Saturday, December 20, 2014

Add Florida to marriage equality states

The United States Supreme Court has refused to stop same-sex marriages in Florida, thus opening the door to licenses being issued on January 5th.

A U. S. District Court judge had ruled that the Forida ban on same-sex marriage violates the U. S. Constitution's equal protection clause, but had put a stay on implementation of his ruling pending appeal.

That stay has now been lifted.   The ruling on merits of the case could still be over-turned, but that is very unlikely.    With a growing number of states where SCOTUS has refused to step in, it seems inevitable that their ultimate decision on marriage equality will be to make it legal in all states.


Jeb Bush -- hypocrisy already showing

Jeb Bush has just stepped onto a fast-moving express train  -- probably at serious risk for whip-lash injury.

Tuesday:   Former Florida Gov. Jeb Bush announces that he is going to explore the possibility of running for president in 2016, making him a likely opponent of Hillary Clinton.     Bush has always made a point to court the support of the Cuban-American community in South Florida as a major political base.   He once gave a speech to one of their groups exclaiming that we shouldn't even consider lifting the embargo of Cuba, we should increase it.

Wednesday:   President Obama announced his plan to establish diplomatic relations with Cuba and to work with congress to remove the embargo.   Within hours, Jeb Bush had condemned the decision, saying these "heinous Castro brothers" are being rewarded for being tyrannical dictators, and it is another example of Obama's wrong-headedness and excessive reach.

Thursday:   BuzzFeed investigative journalist revealed that for years, Jeb Bush has served as a highly paid adviser ($1 million per year) to Barclay's Bank of London which does business in Cuba -- illegally and in defiance of the embargo.    During the time of Bush's work for Barclay's, the bank has paid a $300 million fine for violating the embargo and sanctions against several countries, including Cuba.   Bush must have known about this.

Thursday evening:   Before the sun had even set on that news, Bush had announced that he would be leaving the Barclay bank in two weeks.   Even without Jeb Bush in the middle of a changing Cuban-American community that is surprisingly divided according to age brackets when it comes to Cuba, Obama's move was a political gift to Hillary Clinton.   It gives her a clear position in opposition to the policy Bush formed a decade ago when supporting Cuban-Americans was politically smart.   Now, 50 years later, with changing ages comes changed feelings about the homeland.   It's not even homeland for the younger generation.

This is what makes politics so interesting:   There's always something.   In a Clinton-Bush match-up, Bush would have seemed to have an advantage, having been  popular governor of Florida for eight years.    Now it looks as though Jeb Bush will represent the old guard among Cuban-Americans, and Hillary Clinton will have the opportunity to attract the younger, more progressive voters.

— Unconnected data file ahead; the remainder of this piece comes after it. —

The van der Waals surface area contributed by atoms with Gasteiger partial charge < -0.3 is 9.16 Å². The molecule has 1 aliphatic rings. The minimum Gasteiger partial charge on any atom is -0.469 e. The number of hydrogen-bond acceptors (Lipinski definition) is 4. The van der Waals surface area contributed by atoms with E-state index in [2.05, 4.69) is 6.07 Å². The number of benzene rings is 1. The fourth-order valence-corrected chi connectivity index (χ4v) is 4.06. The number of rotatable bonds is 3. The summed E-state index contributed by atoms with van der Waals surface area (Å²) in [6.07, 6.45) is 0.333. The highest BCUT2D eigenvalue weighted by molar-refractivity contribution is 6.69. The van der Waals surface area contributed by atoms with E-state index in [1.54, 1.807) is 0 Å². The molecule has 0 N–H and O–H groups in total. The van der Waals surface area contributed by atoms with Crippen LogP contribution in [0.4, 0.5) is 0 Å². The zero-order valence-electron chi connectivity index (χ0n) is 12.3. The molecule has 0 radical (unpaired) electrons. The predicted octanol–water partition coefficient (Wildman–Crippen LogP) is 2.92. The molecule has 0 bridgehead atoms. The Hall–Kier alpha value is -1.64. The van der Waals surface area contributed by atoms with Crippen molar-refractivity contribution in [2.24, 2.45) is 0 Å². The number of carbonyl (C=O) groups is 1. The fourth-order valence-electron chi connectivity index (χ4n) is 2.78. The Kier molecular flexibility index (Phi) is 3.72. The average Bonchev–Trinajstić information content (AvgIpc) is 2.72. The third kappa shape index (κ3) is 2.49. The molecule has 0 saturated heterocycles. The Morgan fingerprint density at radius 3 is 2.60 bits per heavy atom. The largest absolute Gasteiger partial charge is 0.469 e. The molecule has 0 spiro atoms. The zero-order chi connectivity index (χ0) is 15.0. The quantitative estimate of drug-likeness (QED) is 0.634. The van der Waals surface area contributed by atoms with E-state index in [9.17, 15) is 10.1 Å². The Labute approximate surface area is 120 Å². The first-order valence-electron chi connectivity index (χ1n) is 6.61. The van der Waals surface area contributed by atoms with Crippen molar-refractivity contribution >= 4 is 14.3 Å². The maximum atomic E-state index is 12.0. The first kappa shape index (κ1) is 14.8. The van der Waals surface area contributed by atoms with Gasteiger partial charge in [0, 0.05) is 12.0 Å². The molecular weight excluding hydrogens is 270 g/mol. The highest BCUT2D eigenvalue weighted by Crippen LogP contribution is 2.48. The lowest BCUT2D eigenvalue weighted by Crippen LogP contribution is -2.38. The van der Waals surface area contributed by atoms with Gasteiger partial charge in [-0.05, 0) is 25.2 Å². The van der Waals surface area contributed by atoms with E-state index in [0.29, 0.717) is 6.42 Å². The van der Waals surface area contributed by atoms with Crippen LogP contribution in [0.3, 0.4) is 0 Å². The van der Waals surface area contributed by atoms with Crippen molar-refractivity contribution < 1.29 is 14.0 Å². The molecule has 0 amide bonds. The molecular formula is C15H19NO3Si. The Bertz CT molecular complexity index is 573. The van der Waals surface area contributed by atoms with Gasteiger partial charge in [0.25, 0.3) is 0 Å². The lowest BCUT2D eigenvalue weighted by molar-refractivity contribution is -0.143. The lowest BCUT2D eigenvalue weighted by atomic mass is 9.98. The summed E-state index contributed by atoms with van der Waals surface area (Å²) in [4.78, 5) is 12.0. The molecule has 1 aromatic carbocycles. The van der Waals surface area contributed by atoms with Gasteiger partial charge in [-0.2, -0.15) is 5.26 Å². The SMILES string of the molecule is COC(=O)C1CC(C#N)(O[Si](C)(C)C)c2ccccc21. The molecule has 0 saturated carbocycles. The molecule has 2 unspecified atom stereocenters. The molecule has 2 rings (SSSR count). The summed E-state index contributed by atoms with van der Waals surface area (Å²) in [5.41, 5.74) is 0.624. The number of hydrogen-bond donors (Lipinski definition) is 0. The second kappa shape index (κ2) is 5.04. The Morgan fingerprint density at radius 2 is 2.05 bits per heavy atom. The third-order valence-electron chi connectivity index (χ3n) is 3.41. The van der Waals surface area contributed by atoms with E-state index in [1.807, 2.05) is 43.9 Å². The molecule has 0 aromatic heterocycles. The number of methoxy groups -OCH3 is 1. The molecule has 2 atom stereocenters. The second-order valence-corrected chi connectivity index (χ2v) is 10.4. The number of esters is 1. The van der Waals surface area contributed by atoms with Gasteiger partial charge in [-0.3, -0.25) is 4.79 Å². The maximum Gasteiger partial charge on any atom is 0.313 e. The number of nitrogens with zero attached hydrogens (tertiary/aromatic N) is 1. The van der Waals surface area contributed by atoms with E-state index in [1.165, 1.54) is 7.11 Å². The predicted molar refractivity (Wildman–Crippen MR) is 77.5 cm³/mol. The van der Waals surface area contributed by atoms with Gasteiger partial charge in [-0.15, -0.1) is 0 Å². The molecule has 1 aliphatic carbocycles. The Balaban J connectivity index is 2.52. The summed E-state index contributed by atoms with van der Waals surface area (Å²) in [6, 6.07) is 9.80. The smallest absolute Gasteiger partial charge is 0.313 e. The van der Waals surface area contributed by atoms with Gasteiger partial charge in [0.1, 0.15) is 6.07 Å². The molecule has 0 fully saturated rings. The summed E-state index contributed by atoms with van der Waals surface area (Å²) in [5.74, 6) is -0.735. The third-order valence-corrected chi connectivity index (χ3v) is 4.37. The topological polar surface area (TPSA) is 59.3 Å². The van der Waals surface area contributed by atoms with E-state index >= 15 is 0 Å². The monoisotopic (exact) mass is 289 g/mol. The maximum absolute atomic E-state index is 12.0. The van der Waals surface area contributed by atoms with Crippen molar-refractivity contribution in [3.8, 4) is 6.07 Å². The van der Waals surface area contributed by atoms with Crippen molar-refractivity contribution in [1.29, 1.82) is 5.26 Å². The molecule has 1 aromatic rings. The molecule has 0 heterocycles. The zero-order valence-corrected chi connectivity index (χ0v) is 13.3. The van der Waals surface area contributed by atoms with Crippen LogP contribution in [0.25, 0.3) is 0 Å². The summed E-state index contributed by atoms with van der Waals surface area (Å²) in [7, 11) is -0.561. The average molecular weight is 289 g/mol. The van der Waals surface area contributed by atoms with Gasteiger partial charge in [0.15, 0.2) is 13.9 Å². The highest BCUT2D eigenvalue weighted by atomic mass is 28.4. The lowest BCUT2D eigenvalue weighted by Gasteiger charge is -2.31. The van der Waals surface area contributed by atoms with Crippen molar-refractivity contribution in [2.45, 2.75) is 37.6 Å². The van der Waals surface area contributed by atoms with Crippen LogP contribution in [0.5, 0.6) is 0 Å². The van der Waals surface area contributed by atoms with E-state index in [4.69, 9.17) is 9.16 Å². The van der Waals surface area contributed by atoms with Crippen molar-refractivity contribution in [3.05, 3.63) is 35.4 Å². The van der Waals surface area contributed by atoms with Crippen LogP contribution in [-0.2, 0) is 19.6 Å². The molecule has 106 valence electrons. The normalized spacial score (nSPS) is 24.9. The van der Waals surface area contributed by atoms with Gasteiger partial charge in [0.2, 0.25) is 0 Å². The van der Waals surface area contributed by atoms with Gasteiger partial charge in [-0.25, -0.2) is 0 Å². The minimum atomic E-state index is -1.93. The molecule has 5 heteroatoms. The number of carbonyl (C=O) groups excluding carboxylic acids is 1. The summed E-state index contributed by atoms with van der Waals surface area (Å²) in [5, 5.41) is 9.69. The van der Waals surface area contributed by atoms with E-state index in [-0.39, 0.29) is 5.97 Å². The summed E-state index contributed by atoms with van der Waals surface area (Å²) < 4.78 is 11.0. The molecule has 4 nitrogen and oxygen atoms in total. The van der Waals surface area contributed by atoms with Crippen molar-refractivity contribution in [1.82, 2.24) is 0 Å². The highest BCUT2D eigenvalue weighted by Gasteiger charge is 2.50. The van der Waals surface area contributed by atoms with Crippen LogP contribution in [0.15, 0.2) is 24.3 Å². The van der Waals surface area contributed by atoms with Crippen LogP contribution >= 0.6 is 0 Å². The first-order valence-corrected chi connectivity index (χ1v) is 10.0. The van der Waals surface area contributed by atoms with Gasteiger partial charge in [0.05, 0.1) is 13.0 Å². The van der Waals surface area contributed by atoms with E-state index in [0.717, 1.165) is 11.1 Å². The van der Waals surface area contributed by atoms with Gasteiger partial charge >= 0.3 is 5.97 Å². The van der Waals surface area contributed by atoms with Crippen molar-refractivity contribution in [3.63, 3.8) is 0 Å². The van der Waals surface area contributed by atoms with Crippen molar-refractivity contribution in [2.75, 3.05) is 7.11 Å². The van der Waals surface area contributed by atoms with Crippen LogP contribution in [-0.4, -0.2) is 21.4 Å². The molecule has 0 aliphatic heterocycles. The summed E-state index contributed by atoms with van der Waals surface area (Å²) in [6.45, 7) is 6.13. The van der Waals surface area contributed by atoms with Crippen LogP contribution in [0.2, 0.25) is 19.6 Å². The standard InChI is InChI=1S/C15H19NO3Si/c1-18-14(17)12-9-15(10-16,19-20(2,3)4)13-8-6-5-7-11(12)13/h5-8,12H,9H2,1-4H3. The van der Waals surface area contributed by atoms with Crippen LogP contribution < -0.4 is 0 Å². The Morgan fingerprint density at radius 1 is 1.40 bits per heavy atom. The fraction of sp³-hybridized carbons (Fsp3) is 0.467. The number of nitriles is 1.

Friday, December 19, 2014

"Gone With the Wind" -- racism and changing times

There is no doubt:   "Gone With the Wind" was a novel and a film about racism, about the relationships between slaves and slave-owners, and about the civil war that resulted from a deeply divided nation's inability to agree that the profoundly moral wrongness of slavery must outweigh the economic claims for the entrenched system of cheap labor for Southern states. 

Such questions are beyond the scope of this brief blog today, which concerns the more mundane question of racism in the distribution and showing of the film.   In this 75th anniversary year of the film's premier, Emory University film studies professor Matthew Bernstein has extensively researched the files of the film's producer David O. Selznick.

Atlanta's mayor, William B. Hartsfield, was instrumental in getting the world premier to be held in Atlanta on December 15, 1939.   The opening followed three days of festivities, a grand parade of the stars down Peachtree Street, an antebellum costume ball, and a state holiday declared by the governor.

Bernstein also found letters and telegrams in Selznick's files that revealed the racial tensions between Selznick and the Atlanta officials, who had decreed that none of the black actors -- including Hattie McDaniel who later won the Academy Award for Best Supporting Actress -- would be invited to the premier.

Selznick, himself Jewish and mindful of the persecution of minorities, tried in vain to persuade Atlanta officials to include them -- but he finally dropped his protest after learning that Georgia's Jim Crow laws would prevent the black actors from being seated with the rest of the cast or included in any official social events.   Clark Gable was ready to boycott the premier, but Hattie McDaniel convinced him to attend.   She did later attend the West Coast premier in Los Angeles.

But here is the small detail that stands out today in all of its instructive irony about how the times have changed the racial climate.

The black actors could not be invited to attend as equals in Atlanta, but this did not stop local African-Americans from appearing at some of the events -- as entertainers.    According to Bernstein, "One of the most fascinating things about the festivities is that Martin Luther King, Jr., when he was 10 years old, actually appeared on stage at a charity ball dressed as a slave in front of a mock-up of Tara singing with the Ebenezer Baptist Church choir."   This has been confirmed by a spokesman for the King Center.

The irony:   24 years later (January 27, 1964) and Mayor Iran Allen had succeeded Hartsfield as mayor of Atlanta in 1962.   Allen was a champion for civil rights, having "white" and "colored" signs removed from City Hall on his first day in office and desegregating the building's cafeteria.    When Martin Luther King, Jr. was awarded the Nobel Peace Prize, the mayor helped organize a 1,500 person, bi-racial banquet to honor King and then persuaded business leaders to attend.   It was a turning point in race relations in Atlanta.